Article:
China Power

Europe’s Divided Approach to China and Human Rights

EU countries adopt widely divergent stances on human rights issues in their dealings with China.

By Björn Jerdén and Tim Rühlig for
Europe’s Divided Approach to China and Human Rights
Credit: Illustration by Catherine Putz

The European Union (EU) recently labeled China “a systemic rival promoting alternative models of governance.” Friction over political models increasingly shapes the relationships between Europe and China. The EU was founded on the principles of human rights, democracy and the rule of law. Moreover, the Lisbon Treaty of 2007 stipulates that the EU and its member states should promote these values in their external relations. With the Chinese government presenting its authoritarian political system as an alternative to liberal democracy, the consequences of this undertaking are becoming more apparent.

How is Europe meeting its commitment to defend and spread democracy, human rights, and the rule of law in its relations with China? Is China increasingly influencing how Europe relates to its core political values, as claimed by some?

A major new report by the European Think-tank Network on China (ETNC) tackles these questions. The report, which compiles analysis from close to 20 research institutions across the continent, demonstrates that Europeans differ quite a bit in how they treat the EU’s foundational values in their diplomacy.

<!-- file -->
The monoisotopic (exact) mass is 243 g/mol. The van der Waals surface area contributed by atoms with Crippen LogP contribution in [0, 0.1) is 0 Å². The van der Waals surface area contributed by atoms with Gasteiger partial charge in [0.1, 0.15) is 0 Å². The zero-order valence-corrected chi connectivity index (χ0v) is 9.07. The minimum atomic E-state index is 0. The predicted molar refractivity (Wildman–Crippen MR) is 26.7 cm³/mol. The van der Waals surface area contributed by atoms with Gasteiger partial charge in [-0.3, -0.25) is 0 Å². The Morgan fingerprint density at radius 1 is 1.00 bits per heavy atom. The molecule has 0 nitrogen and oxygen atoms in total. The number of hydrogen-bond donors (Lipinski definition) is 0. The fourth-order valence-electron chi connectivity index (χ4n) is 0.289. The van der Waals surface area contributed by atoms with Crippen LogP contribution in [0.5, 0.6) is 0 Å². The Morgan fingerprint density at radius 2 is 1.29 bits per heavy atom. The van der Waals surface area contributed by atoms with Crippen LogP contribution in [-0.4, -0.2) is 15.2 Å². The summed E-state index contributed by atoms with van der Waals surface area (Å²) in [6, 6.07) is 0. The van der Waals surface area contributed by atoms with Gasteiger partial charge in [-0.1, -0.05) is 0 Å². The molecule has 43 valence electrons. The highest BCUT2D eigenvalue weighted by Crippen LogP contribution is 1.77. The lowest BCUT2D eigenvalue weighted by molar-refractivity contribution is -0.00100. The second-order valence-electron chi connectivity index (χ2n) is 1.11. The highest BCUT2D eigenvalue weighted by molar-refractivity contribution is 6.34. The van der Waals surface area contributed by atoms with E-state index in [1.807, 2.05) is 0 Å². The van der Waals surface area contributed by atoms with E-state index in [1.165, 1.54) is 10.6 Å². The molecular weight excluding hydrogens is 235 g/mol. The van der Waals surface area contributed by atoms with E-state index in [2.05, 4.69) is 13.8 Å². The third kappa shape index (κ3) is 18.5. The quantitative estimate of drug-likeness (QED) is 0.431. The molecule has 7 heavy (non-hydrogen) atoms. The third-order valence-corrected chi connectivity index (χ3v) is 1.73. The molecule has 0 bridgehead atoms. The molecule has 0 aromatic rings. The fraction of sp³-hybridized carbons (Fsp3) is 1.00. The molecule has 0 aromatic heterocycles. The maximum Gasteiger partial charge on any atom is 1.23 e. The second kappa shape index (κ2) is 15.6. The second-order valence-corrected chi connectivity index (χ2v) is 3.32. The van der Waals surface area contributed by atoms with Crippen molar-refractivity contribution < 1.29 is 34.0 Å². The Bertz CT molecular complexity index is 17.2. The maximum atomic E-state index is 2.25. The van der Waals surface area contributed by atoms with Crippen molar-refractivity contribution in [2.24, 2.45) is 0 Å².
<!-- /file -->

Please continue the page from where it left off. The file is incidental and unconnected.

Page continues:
In comparison to their European neighbors, Germany, Sweden, and the United Kingdom have adopted an active and vocal approach to democracy, human rights, and the rule of law vis-à-vis Beijing. They speak out publicly and address sensitive issues in closed-doors meetings with Chinese counterparts. They also run cooperative projects in China to strengthen these values. Belgium, Denmark, France, the Netherlands, and Norway (a non-EU member) also actively promote these core political values, but are more hesitant about putting public pressure on Beijing.

The Czech Republic, Latvia, Poland, Portugal, Romania, and Spain do not currently speak out for political values in public and are not involved in significant cooperative projects to improve the situation in China. They prefer to upload the matter to the EU level. Greece, Hungary, and Italy, finally, are at the moment mostly passive as well as occasionally counteractive.

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Given their common commitment in the Lisbon Treaty to promote the same political values, why do Europeans adopt such different approaches? The findings of the report suggest three explanations:

First, historical legacies shape European policies. While most European states have downgraded value diplomacy toward China since the 1990s, this trend is stronger in younger than in older democracies.

The most prominent example is the Czech Republic. Prague was perhaps the most China-critical government in Europe under President Vaclav Havel (1993-2003). Current president Milos Zeman (in office since 2013), however, has taken a pro-Chinese stance while large parts of the population and media remain critical. In Spain, the successful transition from the Franco dictatorship to democracy without external interference is seen to justify a rather passive stance to value diplomacy vis-à-vis China.